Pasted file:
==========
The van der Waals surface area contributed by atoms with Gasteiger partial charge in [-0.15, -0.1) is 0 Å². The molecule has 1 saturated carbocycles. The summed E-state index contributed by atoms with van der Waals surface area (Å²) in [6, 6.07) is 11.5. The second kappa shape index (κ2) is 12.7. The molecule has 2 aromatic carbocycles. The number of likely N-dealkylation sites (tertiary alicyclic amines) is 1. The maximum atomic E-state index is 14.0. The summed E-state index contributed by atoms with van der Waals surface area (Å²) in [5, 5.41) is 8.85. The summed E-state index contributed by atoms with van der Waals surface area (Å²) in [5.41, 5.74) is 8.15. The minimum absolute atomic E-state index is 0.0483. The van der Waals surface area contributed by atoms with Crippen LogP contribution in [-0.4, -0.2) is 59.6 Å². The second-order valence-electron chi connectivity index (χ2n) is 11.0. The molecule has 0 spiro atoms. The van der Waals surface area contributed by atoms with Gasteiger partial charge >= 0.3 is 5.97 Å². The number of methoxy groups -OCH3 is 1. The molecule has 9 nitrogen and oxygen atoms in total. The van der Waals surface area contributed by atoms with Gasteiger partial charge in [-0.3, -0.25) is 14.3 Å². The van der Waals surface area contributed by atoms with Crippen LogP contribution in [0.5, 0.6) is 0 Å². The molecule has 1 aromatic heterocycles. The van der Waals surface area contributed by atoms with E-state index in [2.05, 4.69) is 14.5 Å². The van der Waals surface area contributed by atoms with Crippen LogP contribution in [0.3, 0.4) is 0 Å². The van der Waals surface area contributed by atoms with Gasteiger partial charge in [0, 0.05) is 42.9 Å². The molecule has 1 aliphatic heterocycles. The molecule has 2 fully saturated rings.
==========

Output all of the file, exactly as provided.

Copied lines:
The van der Waals surface area contributed by atoms with Gasteiger partial charge in [-0.15, -0.1) is 0 Å². The molecule has 1 saturated carbocycles. The summed E-state index contributed by atoms with van der Waals surface area (Å²) in [6, 6.07) is 11.5. The second kappa shape index (κ2) is 12.7. The molecule has 2 aromatic carbocycles. The number of likely N-dealkylation sites (tertiary alicyclic amines) is 1. The maximum atomic E-state index is 14.0. The summed E-state index contributed by atoms with van der Waals surface area (Å²) in [5, 5.41) is 8.85. The summed E-state index contributed by atoms with van der Waals surface area (Å²) in [5.41, 5.74) is 8.15. The minimum absolute atomic E-state index is 0.0483. The van der Waals surface area contributed by atoms with Crippen LogP contribution in [-0.4, -0.2) is 59.6 Å². The second-order valence-electron chi connectivity index (χ2n) is 11.0. The molecule has 0 spiro atoms. The van der Waals surface area contributed by atoms with Gasteiger partial charge >= 0.3 is 5.97 Å². The number of methoxy groups -OCH3 is 1. The molecule has 9 nitrogen and oxygen atoms in total. The van der Waals surface area contributed by atoms with Gasteiger partial charge in [-0.3, -0.25) is 14.3 Å². The van der Waals surface area contributed by atoms with Crippen LogP contribution in [0.5, 0.6) is 0 Å². The molecule has 1 aromatic heterocycles. The van der Waals surface area contributed by atoms with E-state index in [2.05, 4.69) is 14.5 Å². The van der Waals surface area contributed by atoms with Crippen LogP contribution in [0.3, 0.4) is 0 Å². The van der Waals surface area contributed by atoms with Gasteiger partial charge in [0, 0.05) is 42.9 Å². The molecule has 1 aliphatic heterocycles. The molecule has 2 fully saturated rings.